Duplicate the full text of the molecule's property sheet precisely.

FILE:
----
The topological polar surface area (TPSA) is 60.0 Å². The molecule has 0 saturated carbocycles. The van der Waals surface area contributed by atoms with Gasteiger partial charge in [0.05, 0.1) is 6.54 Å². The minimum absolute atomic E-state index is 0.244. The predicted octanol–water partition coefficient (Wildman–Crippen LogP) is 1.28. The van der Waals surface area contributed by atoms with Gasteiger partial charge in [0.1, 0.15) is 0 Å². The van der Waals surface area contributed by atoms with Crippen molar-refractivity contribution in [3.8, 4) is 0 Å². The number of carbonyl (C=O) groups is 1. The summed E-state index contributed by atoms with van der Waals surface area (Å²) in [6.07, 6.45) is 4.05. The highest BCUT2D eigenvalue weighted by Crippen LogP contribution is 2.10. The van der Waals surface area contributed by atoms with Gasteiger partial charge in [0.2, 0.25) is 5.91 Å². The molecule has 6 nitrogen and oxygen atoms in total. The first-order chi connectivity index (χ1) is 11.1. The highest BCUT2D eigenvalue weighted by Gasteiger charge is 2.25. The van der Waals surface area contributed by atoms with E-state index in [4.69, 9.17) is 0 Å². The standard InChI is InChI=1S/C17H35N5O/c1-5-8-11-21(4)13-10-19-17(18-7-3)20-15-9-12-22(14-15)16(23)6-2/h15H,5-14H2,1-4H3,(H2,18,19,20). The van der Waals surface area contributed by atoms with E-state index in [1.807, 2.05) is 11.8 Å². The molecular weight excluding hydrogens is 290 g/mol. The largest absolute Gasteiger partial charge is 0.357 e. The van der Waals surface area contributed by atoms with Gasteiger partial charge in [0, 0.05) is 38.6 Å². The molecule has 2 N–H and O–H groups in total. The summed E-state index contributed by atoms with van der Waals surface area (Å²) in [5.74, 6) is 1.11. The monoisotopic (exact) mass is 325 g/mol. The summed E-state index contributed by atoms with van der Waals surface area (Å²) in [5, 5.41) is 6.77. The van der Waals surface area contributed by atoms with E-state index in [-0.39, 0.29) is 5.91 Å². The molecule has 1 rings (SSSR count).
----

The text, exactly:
The topological polar surface area (TPSA) is 60.0 Å². The molecule has 0 saturated carbocycles. The van der Waals surface area contributed by atoms with Gasteiger partial charge in [0.05, 0.1) is 6.54 Å². The minimum absolute atomic E-state index is 0.244. The predicted octanol–water partition coefficient (Wildman–Crippen LogP) is 1.28. The van der Waals surface area contributed by atoms with Gasteiger partial charge in [0.1, 0.15) is 0 Å². The van der Waals surface area contributed by atoms with Crippen molar-refractivity contribution in [3.8, 4) is 0 Å². The number of carbonyl (C=O) groups is 1. The summed E-state index contributed by atoms with van der Waals surface area (Å²) in [6.07, 6.45) is 4.05. The highest BCUT2D eigenvalue weighted by Crippen LogP contribution is 2.10. The van der Waals surface area contributed by atoms with Gasteiger partial charge in [0.2, 0.25) is 5.91 Å². The molecule has 6 nitrogen and oxygen atoms in total. The first-order chi connectivity index (χ1) is 11.1. The highest BCUT2D eigenvalue weighted by Gasteiger charge is 2.25. The van der Waals surface area contributed by atoms with E-state index in [4.69, 9.17) is 0 Å². The standard InChI is InChI=1S/C17H35N5O/c1-5-8-11-21(4)13-10-19-17(18-7-3)20-15-9-12-22(14-15)16(23)6-2/h15H,5-14H2,1-4H3,(H2,18,19,20). The van der Waals surface area contributed by atoms with E-state index in [1.807, 2.05) is 11.8 Å². The molecular weight excluding hydrogens is 290 g/mol. The largest absolute Gasteiger partial charge is 0.357 e. The van der Waals surface area contributed by atoms with Gasteiger partial charge in [0, 0.05) is 38.6 Å². The molecule has 2 N–H and O–H groups in total. The summed E-state index contributed by atoms with van der Waals surface area (Å²) in [5.74, 6) is 1.11. The monoisotopic (exact) mass is 325 g/mol. The summed E-state index contributed by atoms with van der Waals surface area (Å²) in [5, 5.41) is 6.77. The van der Waals surface area contributed by atoms with E-state index in [-0.39, 0.29) is 5.91 Å². The molecule has 1 rings (SSSR count).